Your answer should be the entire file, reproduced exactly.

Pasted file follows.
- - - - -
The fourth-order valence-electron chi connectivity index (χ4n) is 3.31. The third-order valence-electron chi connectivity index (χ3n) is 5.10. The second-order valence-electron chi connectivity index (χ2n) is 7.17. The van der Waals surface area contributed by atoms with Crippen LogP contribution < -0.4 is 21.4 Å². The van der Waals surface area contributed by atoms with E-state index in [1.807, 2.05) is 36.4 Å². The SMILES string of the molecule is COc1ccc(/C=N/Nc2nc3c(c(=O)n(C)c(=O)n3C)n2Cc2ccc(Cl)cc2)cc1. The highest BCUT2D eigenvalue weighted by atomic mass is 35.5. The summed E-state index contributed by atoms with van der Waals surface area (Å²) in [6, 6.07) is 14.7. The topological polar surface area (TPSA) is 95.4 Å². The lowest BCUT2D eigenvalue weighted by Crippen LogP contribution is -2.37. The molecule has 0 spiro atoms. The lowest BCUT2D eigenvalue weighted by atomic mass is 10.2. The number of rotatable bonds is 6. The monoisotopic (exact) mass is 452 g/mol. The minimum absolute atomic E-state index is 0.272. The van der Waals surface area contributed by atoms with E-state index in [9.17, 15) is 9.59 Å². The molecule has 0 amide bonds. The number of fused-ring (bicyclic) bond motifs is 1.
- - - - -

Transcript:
The fourth-order valence-electron chi connectivity index (χ4n) is 3.31. The third-order valence-electron chi connectivity index (χ3n) is 5.10. The second-order valence-electron chi connectivity index (χ2n) is 7.17. The van der Waals surface area contributed by atoms with Crippen LogP contribution < -0.4 is 21.4 Å². The van der Waals surface area contributed by atoms with E-state index in [1.807, 2.05) is 36.4 Å². The SMILES string of the molecule is COc1ccc(/C=N/Nc2nc3c(c(=O)n(C)c(=O)n3C)n2Cc2ccc(Cl)cc2)cc1. The highest BCUT2D eigenvalue weighted by atomic mass is 35.5. The summed E-state index contributed by atoms with van der Waals surface area (Å²) in [6, 6.07) is 14.7. The topological polar surface area (TPSA) is 95.4 Å². The lowest BCUT2D eigenvalue weighted by Crippen LogP contribution is -2.37. The molecule has 0 spiro atoms. The lowest BCUT2D eigenvalue weighted by atomic mass is 10.2. The number of rotatable bonds is 6. The monoisotopic (exact) mass is 452 g/mol. The minimum absolute atomic E-state index is 0.272. The van der Waals surface area contributed by atoms with E-state index in [9.17, 15) is 9.59 Å². The molecule has 0 amide bonds. The number of fused-ring (bicyclic) bond motifs is 1.